But, having acquired the power he (and his dominant mother) wanted, he soon discovers it is harder to keep it. This is one of Shakespeare's wordy plays with the physical action occuring (conveniently) offstage. It is therefore essential that the director keeps an audience involved and here Maria Aberg is exceptional.
From the start, the Bastard (Shakespeare's name) arrives with an old-fashioned microphone to sing an uptempo version of " Land of Hope and Glory" which the audience join in with (rather impressively) and immediately we are part of a
The marriage of Lewis the Dauphin and Blanche is celebrated with a stunning wedding dinner celebration in their own style of " Dirty Dancing" with " The Time Of My Life" performed into front of a Strictly Come Dancing style audience. The second half commences with John's second coronation releasing a stage full of confetti and a huge number of huge balloons allowing the actors to kick them in anger as events get increasingly bad for them. One of the most beautiful moments occurs when Arthur nudges one of them slowly down the ramparts preceeding his suicide moments later.
Then, as King John is dying Alex Waldmann embarks one of the most challenging pieces of drama I have ever witnessed. He has to show us his forthcoming death by poisoning and his desperation to avoid his fate by dancing to the Four Seasons song "Beggin", centre-stage, all alone. That this succeeds is a testiment to the skill of the actor and the imagination of the director. Similarly, the choice of PJ Harvey's " Let England Shake" as we left the auditorium was a master-stroke.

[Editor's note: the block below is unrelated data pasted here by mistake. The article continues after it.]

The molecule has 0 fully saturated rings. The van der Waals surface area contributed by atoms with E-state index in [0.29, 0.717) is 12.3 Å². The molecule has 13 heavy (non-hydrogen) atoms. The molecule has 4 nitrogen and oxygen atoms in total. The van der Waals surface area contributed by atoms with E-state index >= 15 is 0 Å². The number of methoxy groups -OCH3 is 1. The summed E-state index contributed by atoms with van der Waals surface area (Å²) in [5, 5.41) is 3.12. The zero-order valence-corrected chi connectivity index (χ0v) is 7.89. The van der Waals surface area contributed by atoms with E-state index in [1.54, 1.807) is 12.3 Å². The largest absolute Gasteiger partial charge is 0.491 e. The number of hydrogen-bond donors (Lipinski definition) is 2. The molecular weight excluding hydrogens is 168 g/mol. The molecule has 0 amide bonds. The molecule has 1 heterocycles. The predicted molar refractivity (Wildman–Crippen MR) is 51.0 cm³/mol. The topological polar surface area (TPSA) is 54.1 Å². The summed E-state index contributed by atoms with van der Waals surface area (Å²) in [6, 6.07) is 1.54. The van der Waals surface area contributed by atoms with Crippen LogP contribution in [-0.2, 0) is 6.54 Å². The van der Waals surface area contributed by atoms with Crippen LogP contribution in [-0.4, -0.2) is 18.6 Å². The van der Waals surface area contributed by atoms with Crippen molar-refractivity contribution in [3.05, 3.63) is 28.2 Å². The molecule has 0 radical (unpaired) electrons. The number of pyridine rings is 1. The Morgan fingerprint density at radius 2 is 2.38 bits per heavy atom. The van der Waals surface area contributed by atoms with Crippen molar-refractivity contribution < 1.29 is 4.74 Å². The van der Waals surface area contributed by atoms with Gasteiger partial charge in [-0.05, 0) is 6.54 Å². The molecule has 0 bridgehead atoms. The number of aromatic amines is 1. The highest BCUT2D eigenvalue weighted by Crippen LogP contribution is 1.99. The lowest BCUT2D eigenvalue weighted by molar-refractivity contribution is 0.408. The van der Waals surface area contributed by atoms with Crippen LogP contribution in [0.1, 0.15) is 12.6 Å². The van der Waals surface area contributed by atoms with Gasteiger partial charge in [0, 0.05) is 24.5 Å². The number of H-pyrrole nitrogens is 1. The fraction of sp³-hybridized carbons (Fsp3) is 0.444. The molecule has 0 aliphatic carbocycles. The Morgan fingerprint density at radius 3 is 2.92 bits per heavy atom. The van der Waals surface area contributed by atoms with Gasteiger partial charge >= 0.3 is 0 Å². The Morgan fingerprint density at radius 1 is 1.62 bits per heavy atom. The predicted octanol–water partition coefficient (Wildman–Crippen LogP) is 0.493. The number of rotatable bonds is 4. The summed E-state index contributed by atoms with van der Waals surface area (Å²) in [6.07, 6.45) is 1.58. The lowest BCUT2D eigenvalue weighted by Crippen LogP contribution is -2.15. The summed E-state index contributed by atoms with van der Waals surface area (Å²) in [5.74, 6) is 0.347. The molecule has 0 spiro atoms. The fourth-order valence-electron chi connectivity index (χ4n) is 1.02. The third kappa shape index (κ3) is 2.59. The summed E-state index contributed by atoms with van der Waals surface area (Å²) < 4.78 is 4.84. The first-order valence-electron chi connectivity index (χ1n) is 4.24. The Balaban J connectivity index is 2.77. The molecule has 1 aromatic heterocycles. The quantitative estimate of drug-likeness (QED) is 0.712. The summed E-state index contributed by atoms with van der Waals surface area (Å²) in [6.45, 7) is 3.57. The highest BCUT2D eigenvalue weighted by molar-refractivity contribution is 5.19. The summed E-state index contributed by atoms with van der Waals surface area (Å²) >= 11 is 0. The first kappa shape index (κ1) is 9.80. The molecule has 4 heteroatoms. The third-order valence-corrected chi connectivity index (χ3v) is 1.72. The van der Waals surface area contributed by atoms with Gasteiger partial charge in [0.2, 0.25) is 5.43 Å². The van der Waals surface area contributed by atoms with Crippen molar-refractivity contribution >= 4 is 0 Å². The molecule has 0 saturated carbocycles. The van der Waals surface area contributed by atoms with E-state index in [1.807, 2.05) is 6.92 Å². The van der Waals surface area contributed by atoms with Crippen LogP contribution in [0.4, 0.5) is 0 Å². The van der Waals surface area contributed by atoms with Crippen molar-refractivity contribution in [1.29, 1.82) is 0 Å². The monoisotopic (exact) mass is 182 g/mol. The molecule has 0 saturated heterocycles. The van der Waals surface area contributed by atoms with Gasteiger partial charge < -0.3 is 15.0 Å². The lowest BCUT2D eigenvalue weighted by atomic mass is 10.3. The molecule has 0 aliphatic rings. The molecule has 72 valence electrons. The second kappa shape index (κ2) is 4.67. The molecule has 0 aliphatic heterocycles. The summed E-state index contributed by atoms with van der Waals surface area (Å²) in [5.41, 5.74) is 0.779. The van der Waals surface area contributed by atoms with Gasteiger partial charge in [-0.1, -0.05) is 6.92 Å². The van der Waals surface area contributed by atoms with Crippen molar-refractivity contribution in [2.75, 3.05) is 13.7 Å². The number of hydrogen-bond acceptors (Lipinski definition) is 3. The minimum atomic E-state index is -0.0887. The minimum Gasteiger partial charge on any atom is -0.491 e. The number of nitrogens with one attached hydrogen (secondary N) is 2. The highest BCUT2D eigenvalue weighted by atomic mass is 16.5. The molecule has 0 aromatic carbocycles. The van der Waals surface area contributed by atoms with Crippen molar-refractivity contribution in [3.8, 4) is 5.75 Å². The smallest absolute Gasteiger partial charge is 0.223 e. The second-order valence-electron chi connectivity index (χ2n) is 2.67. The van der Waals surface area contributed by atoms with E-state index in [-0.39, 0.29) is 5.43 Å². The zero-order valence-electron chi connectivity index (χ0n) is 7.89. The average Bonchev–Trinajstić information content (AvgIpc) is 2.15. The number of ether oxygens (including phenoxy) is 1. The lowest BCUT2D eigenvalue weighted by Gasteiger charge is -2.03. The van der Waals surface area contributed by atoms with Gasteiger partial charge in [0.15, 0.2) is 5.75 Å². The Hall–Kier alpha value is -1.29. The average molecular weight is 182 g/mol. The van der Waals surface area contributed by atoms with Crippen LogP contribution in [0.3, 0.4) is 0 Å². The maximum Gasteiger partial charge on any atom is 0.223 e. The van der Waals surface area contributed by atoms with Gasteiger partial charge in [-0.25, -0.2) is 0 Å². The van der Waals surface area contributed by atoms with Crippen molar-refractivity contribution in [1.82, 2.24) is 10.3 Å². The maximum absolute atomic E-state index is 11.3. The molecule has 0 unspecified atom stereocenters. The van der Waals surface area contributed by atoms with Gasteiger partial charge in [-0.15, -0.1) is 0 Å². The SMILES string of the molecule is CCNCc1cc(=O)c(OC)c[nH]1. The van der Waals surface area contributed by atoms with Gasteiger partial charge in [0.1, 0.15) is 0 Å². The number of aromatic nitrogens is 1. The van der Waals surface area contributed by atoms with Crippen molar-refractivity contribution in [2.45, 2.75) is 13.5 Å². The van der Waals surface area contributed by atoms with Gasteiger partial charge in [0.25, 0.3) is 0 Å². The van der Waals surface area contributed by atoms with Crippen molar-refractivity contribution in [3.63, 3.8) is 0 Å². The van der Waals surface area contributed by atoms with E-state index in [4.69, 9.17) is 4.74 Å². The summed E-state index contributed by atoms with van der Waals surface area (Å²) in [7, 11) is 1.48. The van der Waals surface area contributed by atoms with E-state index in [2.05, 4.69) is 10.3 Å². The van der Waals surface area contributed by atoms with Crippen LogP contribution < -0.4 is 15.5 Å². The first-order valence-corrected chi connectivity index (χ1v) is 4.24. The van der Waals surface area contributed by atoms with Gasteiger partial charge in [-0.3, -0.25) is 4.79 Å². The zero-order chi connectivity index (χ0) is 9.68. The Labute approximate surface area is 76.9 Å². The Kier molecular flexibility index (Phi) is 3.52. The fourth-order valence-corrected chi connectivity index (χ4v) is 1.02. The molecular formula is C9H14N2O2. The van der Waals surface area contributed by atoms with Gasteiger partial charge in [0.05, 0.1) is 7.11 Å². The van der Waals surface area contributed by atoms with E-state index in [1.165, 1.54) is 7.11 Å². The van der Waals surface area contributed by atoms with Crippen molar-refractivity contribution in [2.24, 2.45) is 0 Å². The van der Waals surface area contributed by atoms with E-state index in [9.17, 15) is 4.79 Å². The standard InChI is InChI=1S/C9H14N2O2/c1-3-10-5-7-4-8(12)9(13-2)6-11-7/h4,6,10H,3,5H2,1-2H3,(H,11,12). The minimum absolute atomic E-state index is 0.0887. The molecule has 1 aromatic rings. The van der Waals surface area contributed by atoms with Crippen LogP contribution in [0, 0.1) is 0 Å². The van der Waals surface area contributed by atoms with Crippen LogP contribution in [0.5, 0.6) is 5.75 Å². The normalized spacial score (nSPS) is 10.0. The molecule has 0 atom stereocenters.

This production is awash with ideas but some questions remained unanswered, how does John's mother die, why did Arthur kill himself, who was the monk who poisoned John etc? Perhaps this matters more to a modern audience brought up on endless detective shows and Scandinavian murder dramas than Shakespeare who is more concerned with intentions and consequences.
As always at Stratford the acting is of a high quality. In the title role Alex Waldmann perfectly shows the arrogance and contempt for the French and Arthur though I was less convinced of his emotional involvement when his crown is at stake in the second act.
Pippa Nixon as The Bastard steals the show, clearly relishing her unexpected advancement at the beginning of act one and the pace of the piece clearly picked up when she was on stage. John Stahl was an impressive Philip of France ( especially in the hysterical marriage sequence) with Susie Trayling providing most of the emotional drive as Arthur's mother.